Here, there’s also a practical reason for those constraints. Novelist Nico Saraintaris and illustrator Fernando Martínez Ruppel – who make up the Buenos Aires-based studio LCB – have come up with the concept of Pixel Pulps, short narrative games that embrace the ethos of pulp fiction. Like the paperback books, they’re designed to be exciting, pacey, and able to be quickly produced. Embracing pixel art is a means to an end, a way to churn out games at a blistering pace thanks to their simple graphics: LCB plans to ship three Pixel Pulps in the first year.
The tale of Mothmen 1966 is pure pulp, a schlocky sci-fi episode set in the backwoods of America, where the 1966 Leonid meteor shower has unleashed uncanny forces. You begin by following the story of Holt, a lonely gas-station employee who receives a startling visit from some mysterious men in black. Later, you switch to following a young couple who are battling through relationship problems, and later still a paranormal investigator is introduced, a sort of Mulder of the woods. It’s all very X-Files, a show that the creators say was a key influence, along with Hideo Kojima’s rarely played 1988 game Snatcher. As in Kojima’s early work, you’re often presented with starkly beautiful and sometimes shocking images, accompanied by dramatic writing.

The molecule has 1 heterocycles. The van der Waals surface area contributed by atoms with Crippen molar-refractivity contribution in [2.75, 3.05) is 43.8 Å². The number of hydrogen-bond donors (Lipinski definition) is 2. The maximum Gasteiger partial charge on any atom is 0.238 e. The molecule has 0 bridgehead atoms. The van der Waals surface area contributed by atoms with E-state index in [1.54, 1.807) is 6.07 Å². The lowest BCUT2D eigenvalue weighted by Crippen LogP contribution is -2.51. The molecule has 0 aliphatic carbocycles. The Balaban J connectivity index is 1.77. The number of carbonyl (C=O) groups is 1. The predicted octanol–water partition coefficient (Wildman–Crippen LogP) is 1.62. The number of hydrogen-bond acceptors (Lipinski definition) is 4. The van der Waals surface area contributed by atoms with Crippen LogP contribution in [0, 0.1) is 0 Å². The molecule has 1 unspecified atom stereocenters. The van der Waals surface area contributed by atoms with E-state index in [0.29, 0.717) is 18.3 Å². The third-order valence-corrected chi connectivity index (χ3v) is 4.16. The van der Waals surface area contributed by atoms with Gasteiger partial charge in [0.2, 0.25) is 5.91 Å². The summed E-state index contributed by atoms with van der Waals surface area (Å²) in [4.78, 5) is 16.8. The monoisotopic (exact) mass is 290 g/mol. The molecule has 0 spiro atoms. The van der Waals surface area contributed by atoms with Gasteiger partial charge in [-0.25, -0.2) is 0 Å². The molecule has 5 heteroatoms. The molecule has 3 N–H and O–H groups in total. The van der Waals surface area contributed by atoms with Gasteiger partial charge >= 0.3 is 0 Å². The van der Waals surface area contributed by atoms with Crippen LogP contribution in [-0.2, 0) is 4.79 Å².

The game itself plays like a visual novel, although visual short story would probably be more appropriate, since you can easily finish the whole thing in a couple of hours. Occasionally the dialogue is interspersed with a handful of simple minigames, like a variation on solitaire, but mostly it’s a case of clicking through text. Sometimes you’ll be offered a choice of what to do next, but there’s no branching narrative here. Choosing the wrong path results in death and a reset to where you left off, making decisions a simple case of trial and error.
The team at LCB have said they wanted to avoid multiple endings because the denouement of the game ties in with forthcoming Pixel Pulps, but the lack of divergent paths somewhat limits the replay value. It’s a shame, because the writing is generally gripping, and the story is a fun ride that goes to some weird, even ludicrous places. The final coda in particular made me smile. But I can’t help but think that the game’s slight run time and overall lack of interactive options is to its detriment. The pixel aesthetic is glorious, but there is little meat on these pixelly bones. I wonder whether it would have been better to combine the three planned Pixel Pulps into a more substantial adventure with more paths to choose. As it is, Mothmen 1966 is a fun one-and-done.
The opening scene, where Holt plays solitaire in a deserted gas station out in the woods, features some of the best writing in the game. It expertly conveys a sense of loneliness and foreboding, which builds up to a brilliant reveal as some unexpected and unwelcome visitors arrive.
Beautiful pixel art and an enjoyable story, let down by short length and limited interactivity.
Genre Visual novel | Format PC (tested) / Switch / PS4/ PS5 / XB X/S / XBO | Developer LCB Game Studio | PublisherChorus Worldwide | Price£6.79 | Release Out now | Social @lcbgamestudio